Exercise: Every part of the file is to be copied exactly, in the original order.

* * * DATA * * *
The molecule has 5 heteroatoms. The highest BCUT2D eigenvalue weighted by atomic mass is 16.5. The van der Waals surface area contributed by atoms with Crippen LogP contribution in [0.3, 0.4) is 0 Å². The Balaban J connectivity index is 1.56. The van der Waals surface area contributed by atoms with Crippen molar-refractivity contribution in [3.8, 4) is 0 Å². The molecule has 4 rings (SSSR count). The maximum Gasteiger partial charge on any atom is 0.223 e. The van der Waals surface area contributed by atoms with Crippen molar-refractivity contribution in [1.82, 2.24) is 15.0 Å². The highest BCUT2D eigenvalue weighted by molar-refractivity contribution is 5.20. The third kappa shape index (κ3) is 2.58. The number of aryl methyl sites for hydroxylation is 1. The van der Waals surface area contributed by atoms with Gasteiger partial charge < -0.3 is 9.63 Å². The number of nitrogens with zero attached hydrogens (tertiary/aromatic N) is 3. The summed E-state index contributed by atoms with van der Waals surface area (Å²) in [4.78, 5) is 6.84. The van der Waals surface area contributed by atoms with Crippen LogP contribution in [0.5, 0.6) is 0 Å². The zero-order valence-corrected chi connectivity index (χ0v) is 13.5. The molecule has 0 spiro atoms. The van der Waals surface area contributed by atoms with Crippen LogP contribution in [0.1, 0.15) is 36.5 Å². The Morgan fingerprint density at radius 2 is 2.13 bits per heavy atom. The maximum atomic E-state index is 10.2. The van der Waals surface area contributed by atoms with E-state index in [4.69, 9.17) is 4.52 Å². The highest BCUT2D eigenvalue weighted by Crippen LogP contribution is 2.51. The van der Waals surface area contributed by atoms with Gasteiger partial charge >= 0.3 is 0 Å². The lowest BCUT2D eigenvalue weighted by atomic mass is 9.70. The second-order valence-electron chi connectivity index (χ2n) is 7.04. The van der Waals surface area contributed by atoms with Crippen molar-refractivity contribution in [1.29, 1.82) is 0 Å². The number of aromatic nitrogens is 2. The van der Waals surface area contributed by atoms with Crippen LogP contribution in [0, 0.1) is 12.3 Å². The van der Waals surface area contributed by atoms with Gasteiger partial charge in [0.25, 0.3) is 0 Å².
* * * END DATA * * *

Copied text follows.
The molecule has 5 heteroatoms. The highest BCUT2D eigenvalue weighted by atomic mass is 16.5. The van der Waals surface area contributed by atoms with Crippen LogP contribution in [0.3, 0.4) is 0 Å². The Balaban J connectivity index is 1.56. The van der Waals surface area contributed by atoms with Crippen molar-refractivity contribution in [3.8, 4) is 0 Å². The molecule has 4 rings (SSSR count). The maximum Gasteiger partial charge on any atom is 0.223 e. The van der Waals surface area contributed by atoms with Crippen molar-refractivity contribution in [1.82, 2.24) is 15.0 Å². The highest BCUT2D eigenvalue weighted by molar-refractivity contribution is 5.20. The third kappa shape index (κ3) is 2.58. The number of aryl methyl sites for hydroxylation is 1. The van der Waals surface area contributed by atoms with Gasteiger partial charge < -0.3 is 9.63 Å². The number of nitrogens with zero attached hydrogens (tertiary/aromatic N) is 3. The summed E-state index contributed by atoms with van der Waals surface area (Å²) in [4.78, 5) is 6.84. The van der Waals surface area contributed by atoms with Crippen LogP contribution in [0.5, 0.6) is 0 Å². The zero-order valence-corrected chi connectivity index (χ0v) is 13.5. The molecule has 0 spiro atoms. The van der Waals surface area contributed by atoms with Crippen LogP contribution in [0.1, 0.15) is 36.5 Å². The Morgan fingerprint density at radius 2 is 2.13 bits per heavy atom. The maximum atomic E-state index is 10.2. The van der Waals surface area contributed by atoms with E-state index in [4.69, 9.17) is 4.52 Å². The highest BCUT2D eigenvalue weighted by Crippen LogP contribution is 2.51. The van der Waals surface area contributed by atoms with Gasteiger partial charge >= 0.3 is 0 Å². The lowest BCUT2D eigenvalue weighted by atomic mass is 9.70. The second-order valence-electron chi connectivity index (χ2n) is 7.04. The van der Waals surface area contributed by atoms with Crippen molar-refractivity contribution in [1.29, 1.82) is 0 Å². The number of aromatic nitrogens is 2. The van der Waals surface area contributed by atoms with Crippen LogP contribution in [0, 0.1) is 12.3 Å². The van der Waals surface area contributed by atoms with Gasteiger partial charge in [0.25, 0.3) is 0 Å².